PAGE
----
Monday, April 4, 2011

How much would a mansion tax make house prices fall?

Letters: Do Lib Dems want the high-end housing market to fall?

Sir, Some cautionary economics for the Liberal Democrats. If you impose a 1 per cent tax on houses worth more than £2m, either through council tax or a wealth tax, the discounted value of the liability is around £285,000 (assuming a 7 per cent discount rate). Do the Lib Dems really want the “high-end” housing market, which includes much of the London market, to fall by 14 per cent? The unintended consequences could be much more profound than they might imagine.

Posted by drewster @ 10:53 PM (2160 views)
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5 thoughts on “How much would a mansion tax make house prices fall?

  • mark wadsworth says:

    Yup, I saw that and fired off a reply as follows this lunchtime:

    “Andrew McNally claims that a one per cent Mansion Tax would reduce the selling price of a £2 million mansion by £285,000 when it would do no such thing. The original Liberal Democrat manifesto proposal was to only tax the value in excess of £2 million, and even if the Mansion Tax had such an effect, then this merely reverse the past couple of years of house price inflation in London.

    What is worse is that Mr McNally ignores the fact that the Mansion Tax was re-proposed as a quid pro quo for scrapping the 50 per cent income tax rate. So even if the 1 per cent Mansion Tax applied to the full value of a £2 million home, any owner or potential purchaser who earns more than £250,000 would still end up better off after tax.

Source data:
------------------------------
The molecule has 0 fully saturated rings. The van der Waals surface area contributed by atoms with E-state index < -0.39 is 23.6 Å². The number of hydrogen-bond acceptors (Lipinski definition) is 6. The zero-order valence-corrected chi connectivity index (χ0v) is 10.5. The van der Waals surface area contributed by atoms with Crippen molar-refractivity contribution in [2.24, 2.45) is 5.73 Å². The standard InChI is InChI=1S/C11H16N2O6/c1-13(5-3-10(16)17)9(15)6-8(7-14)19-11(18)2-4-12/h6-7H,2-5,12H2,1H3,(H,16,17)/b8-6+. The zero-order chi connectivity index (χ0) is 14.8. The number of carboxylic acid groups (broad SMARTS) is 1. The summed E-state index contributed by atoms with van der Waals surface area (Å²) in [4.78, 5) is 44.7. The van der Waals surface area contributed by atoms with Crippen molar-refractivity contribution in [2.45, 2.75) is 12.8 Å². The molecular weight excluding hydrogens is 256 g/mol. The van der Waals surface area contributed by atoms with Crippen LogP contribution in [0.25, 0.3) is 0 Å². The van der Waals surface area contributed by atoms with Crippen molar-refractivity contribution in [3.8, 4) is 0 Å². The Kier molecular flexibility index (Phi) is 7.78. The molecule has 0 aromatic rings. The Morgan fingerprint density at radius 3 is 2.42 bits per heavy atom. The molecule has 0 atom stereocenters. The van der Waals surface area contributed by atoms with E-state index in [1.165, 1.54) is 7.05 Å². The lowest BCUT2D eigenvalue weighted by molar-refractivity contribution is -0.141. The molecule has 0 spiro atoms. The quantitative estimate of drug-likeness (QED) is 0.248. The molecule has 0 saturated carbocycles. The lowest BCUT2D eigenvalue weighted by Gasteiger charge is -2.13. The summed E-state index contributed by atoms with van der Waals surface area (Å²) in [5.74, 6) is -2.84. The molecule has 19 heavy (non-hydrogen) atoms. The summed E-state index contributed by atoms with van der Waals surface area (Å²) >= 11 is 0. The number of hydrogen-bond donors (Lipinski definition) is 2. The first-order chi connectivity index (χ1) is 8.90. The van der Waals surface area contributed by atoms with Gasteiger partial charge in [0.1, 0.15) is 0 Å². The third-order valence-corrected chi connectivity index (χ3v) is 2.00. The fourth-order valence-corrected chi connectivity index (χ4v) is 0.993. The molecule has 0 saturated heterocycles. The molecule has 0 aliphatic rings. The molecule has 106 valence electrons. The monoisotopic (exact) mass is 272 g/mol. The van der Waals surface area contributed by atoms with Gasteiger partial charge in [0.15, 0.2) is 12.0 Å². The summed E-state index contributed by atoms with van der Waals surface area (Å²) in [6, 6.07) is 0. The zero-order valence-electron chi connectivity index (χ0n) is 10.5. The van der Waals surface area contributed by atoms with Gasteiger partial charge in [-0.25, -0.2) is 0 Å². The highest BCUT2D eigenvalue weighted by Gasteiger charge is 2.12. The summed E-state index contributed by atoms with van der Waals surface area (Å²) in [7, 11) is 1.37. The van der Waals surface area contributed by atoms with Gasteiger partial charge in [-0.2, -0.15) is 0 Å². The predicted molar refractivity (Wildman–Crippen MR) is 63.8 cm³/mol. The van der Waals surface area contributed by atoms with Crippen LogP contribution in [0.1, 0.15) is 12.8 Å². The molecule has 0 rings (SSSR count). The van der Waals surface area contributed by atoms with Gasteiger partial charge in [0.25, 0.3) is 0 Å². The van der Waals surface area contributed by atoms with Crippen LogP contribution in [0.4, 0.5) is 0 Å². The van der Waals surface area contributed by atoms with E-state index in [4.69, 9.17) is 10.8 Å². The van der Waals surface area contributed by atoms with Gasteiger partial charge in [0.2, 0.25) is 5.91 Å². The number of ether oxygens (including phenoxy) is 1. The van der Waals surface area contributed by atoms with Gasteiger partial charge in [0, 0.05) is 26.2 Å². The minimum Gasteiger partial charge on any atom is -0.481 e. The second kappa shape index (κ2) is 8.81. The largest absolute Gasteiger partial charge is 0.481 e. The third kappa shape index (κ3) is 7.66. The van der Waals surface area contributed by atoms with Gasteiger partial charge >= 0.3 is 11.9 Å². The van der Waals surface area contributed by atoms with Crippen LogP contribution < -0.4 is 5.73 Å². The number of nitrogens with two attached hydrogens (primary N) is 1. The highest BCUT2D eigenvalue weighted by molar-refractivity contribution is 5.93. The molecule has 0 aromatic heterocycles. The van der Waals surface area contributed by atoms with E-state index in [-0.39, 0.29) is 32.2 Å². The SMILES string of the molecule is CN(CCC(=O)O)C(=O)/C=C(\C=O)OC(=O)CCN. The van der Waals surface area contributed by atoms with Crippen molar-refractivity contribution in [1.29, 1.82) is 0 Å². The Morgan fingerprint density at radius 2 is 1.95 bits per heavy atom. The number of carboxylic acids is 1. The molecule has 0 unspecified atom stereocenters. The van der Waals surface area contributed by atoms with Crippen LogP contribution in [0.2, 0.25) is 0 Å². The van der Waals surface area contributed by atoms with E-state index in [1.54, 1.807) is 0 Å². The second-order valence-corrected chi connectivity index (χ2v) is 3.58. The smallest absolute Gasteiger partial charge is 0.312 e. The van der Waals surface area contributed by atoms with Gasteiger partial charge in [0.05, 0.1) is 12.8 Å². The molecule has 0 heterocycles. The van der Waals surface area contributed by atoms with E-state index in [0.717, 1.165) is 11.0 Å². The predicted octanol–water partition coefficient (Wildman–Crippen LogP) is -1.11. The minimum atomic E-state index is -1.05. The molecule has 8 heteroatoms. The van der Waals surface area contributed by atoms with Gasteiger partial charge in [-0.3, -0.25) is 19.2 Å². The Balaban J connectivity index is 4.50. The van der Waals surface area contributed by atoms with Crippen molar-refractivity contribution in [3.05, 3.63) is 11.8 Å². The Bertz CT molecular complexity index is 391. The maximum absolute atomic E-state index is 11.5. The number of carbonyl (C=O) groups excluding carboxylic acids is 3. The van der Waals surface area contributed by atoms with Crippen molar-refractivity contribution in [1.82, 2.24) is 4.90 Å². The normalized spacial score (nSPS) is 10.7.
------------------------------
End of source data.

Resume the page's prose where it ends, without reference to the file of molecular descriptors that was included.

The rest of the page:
Opponents of the Mansion Tax claim it is “unfair” to tax people on unearned capital gains because some cash-poor widows who made a lucky investment fifty years ago would be “forced” to sell their homes to today’s highest earners and to downsize; but is it not inherently fair that those high earners, who pay well over a hundred thousand pounds a year to HM Treasury (to cover the cost of such items as the old age pensions of those who might be downsizing) also end up living in the nicest houses?”

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  • Nice one Mark. You’ve made a very positive case for LVT.

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  • mark wadsworth says:

    Ta, rather surprisingly, the FT don’t seem to have printed my letter.

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  • ontheotherhand says:

    Even if it did make prices fall at the top end, this is politically similar to taxing non-doms a bit more each year. They don’t vote and numbers are tiny so pick on them and cheer up the masses. Similarly, the majority of £2m+ sales go to foreigners parking their cash in a safe place that doesn’t tax them (London is the only world city that does not take withholding tax on capital gains to foreign property buyers). If they make money on a house that they mostly don’t live in owing to the public and private enterprise in the UK, then there is an even more stark case for taxing them for that benefit.

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  • mark wadsworth says:

    OTOH, again, the £30,000 non-dom charge will be one of the taxes (jealousy surcharge, actually) that gets rolled into LVT, so if yer non-dom’s house is worth less than £3 million or something, he ends up better off.

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